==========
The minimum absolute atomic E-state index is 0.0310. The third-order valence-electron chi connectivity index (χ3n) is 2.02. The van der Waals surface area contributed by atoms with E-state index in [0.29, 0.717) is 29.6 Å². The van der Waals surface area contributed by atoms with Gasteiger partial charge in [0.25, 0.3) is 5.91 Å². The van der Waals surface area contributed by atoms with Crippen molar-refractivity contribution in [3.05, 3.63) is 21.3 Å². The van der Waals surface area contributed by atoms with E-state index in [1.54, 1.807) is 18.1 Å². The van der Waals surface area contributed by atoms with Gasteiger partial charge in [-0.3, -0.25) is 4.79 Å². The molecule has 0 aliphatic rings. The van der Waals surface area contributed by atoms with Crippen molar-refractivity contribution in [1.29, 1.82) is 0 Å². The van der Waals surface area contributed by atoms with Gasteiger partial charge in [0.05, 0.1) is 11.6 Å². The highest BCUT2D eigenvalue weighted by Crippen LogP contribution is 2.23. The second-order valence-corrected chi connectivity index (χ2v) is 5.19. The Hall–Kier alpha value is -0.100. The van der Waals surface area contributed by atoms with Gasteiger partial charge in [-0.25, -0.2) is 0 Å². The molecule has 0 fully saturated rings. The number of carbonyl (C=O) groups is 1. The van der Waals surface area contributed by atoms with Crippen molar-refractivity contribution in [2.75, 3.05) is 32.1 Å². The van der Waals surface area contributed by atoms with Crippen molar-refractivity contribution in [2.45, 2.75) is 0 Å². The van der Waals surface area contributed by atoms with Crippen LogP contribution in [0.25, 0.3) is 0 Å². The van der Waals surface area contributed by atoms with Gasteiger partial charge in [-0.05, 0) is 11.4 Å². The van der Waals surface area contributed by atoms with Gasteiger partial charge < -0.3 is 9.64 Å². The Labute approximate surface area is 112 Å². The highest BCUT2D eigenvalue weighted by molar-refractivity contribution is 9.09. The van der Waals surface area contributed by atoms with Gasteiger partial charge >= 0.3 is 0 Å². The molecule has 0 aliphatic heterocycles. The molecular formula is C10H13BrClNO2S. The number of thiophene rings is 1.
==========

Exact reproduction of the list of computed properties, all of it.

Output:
The minimum absolute atomic E-state index is 0.0310. The third-order valence-electron chi connectivity index (χ3n) is 2.02. The van der Waals surface area contributed by atoms with E-state index in [0.29, 0.717) is 29.6 Å². The van der Waals surface area contributed by atoms with Gasteiger partial charge in [0.25, 0.3) is 5.91 Å². The van der Waals surface area contributed by atoms with Crippen molar-refractivity contribution in [3.05, 3.63) is 21.3 Å². The van der Waals surface area contributed by atoms with E-state index in [1.54, 1.807) is 18.1 Å². The van der Waals surface area contributed by atoms with Gasteiger partial charge in [-0.3, -0.25) is 4.79 Å². The molecule has 0 aliphatic rings. The van der Waals surface area contributed by atoms with Crippen molar-refractivity contribution in [1.29, 1.82) is 0 Å². The van der Waals surface area contributed by atoms with Gasteiger partial charge in [0.05, 0.1) is 11.6 Å². The highest BCUT2D eigenvalue weighted by Crippen LogP contribution is 2.23. The second-order valence-corrected chi connectivity index (χ2v) is 5.19. The Hall–Kier alpha value is -0.100. The van der Waals surface area contributed by atoms with Gasteiger partial charge in [-0.25, -0.2) is 0 Å². The molecule has 0 fully saturated rings. The number of carbonyl (C=O) groups is 1. The van der Waals surface area contributed by atoms with Crippen molar-refractivity contribution in [2.75, 3.05) is 32.1 Å². The van der Waals surface area contributed by atoms with Crippen molar-refractivity contribution in [2.45, 2.75) is 0 Å². The van der Waals surface area contributed by atoms with Crippen LogP contribution in [0.25, 0.3) is 0 Å². The van der Waals surface area contributed by atoms with Gasteiger partial charge in [-0.05, 0) is 11.4 Å². The van der Waals surface area contributed by atoms with Gasteiger partial charge < -0.3 is 9.64 Å². The Labute approximate surface area is 112 Å². The highest BCUT2D eigenvalue weighted by molar-refractivity contribution is 9.09. The van der Waals surface area contributed by atoms with Gasteiger partial charge >= 0.3 is 0 Å². The molecule has 0 aliphatic heterocycles. The molecular formula is C10H13BrClNO2S. The number of thiophene rings is 1.